SHARE
Offload . . . Cam Rowland in action for Valley in the Citizens Shield semifinal against Kurow. PHOTO: REBECCA RYAN

Cam Rowland has had quite the year.

After captaining Valley to Citizens Shield glory this year, Rowland made his North Otago debut in the Ranfurly Shield challenge against Canterbury and then went on to captain the representative side in the absence of Sam Sturgess.

The 29-year-old had been around the North Otago squad for a few years, but had never managed to get on the paddock for the Old Golds before this year.

It came as a surprise, then, to find out he was starting against Canterbury.

“It’s a bit harder on the lungs and obviously a bit more physical, but it’s good,” Rowland said.

He started running more during the Covid-19 lockdown, which had helped his fitness.

“I always hated running, but once I got the old body going it was all right.”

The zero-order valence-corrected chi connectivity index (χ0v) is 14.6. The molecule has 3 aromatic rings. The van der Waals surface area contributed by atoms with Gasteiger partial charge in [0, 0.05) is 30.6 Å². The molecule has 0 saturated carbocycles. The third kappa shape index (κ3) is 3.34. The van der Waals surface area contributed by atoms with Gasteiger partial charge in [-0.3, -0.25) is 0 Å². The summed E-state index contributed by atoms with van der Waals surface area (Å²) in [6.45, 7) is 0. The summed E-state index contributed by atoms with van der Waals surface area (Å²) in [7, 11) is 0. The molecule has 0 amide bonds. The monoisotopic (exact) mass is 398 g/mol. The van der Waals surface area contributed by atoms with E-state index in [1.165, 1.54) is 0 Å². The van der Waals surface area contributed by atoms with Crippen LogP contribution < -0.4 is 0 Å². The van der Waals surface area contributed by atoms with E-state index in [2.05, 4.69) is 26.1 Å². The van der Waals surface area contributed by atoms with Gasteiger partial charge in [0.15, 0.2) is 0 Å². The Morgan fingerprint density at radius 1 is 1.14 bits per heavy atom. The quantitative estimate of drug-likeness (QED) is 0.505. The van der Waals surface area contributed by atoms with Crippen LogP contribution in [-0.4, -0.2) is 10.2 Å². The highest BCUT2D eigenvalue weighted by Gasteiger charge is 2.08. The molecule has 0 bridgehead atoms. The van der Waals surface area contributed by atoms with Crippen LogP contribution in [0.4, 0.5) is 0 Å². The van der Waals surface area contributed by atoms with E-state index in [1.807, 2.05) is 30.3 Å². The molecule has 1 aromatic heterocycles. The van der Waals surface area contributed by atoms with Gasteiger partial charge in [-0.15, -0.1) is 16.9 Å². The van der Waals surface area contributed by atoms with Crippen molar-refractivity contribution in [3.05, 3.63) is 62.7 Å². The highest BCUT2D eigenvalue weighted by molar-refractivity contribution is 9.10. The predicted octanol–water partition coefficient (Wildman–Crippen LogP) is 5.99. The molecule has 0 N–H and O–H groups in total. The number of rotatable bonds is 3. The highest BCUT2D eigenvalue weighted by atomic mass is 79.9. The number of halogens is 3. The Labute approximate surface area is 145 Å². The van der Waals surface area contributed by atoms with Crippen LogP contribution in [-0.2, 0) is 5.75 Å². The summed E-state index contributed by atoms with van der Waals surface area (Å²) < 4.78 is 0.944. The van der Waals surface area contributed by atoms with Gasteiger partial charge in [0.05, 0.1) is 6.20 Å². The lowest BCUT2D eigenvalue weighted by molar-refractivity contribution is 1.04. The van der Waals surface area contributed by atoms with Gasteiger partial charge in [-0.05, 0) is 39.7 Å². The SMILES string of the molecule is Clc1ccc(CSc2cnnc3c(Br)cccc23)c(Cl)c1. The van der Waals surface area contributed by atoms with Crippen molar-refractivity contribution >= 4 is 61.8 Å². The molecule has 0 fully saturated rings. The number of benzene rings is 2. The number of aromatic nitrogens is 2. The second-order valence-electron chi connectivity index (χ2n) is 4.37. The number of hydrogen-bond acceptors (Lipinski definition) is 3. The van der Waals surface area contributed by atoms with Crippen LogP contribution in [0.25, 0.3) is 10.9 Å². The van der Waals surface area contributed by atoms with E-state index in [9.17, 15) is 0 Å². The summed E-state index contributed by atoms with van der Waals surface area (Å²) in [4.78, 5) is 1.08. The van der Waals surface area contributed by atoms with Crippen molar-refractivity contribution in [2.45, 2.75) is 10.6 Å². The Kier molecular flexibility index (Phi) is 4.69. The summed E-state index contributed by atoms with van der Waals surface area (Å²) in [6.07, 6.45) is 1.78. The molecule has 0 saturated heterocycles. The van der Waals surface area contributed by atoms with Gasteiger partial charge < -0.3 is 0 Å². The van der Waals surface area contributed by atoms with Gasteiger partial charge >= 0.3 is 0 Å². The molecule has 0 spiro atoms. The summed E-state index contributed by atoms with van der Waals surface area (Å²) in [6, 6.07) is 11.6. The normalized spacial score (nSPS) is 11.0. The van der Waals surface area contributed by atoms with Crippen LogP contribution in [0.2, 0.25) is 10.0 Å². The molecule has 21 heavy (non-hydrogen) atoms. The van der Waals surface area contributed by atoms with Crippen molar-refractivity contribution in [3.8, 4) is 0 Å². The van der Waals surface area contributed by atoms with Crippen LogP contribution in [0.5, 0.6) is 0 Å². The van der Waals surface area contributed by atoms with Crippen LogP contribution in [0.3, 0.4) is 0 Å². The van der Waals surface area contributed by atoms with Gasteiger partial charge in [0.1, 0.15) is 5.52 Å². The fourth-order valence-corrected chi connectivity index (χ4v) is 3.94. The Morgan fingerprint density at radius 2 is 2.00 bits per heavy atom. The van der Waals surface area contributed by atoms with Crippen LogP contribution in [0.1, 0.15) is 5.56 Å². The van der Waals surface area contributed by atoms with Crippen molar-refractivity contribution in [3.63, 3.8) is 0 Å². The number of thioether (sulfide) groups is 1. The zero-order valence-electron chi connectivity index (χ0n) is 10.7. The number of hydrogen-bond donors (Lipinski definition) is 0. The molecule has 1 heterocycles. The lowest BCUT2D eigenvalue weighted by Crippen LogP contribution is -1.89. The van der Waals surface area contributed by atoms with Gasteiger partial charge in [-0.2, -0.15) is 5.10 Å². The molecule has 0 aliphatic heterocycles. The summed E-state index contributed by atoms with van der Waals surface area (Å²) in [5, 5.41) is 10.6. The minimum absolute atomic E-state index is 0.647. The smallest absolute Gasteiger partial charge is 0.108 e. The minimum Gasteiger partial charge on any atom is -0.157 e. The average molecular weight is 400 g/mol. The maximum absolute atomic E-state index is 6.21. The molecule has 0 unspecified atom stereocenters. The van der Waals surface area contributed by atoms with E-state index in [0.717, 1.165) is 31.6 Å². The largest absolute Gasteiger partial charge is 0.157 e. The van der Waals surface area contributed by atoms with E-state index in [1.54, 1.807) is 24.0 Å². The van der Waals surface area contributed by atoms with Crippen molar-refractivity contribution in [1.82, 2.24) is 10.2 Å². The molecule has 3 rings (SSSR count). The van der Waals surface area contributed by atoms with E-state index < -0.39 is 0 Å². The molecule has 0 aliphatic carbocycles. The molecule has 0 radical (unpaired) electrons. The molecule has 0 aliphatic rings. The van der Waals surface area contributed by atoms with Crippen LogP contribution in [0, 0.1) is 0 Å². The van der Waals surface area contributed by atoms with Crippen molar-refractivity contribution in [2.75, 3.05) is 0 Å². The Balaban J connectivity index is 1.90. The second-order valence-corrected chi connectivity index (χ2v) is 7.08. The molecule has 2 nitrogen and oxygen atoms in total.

He said the North Otago side was improving each week as its players gained more experience at a higher level.

“They are excited, just enjoying their time and giving it a crack.

“It’s good for the guys who are on the verge [of selection] when they come back next year it will give them a lift.”

Playing for the Ranfurly Shield was a highlight of this year’s rugby season, but Rowland said lifting the Citizens Shield for the second time in three years was just as special.

Adding to the emotion of the 2020 victory was “getting it done for [Cam] Schultz”, a Valley stalwart who died in a workplace accident in December last year.

It had been a good year for the Valley Sports Club – Valley Karaka won this year’s North Otago premier netball competition, and the Valley B rugby team won the Burns Shield.

“We have had a few good nights [at the Valley clubrooms] this year,” Rowland said.

Off the field, Rowland works as a stock agent for Silver Fern Farms.

“December through February it’s all go,” he said.

“During rugby season it’s not as busy, so it works quite well.”

Rowland hopes to one day take over his father Peter’s farm at Enfield.

Peter also played for Valley and North Otago “never used to let me forget”, Rowland said.

And now?

“Not a word.”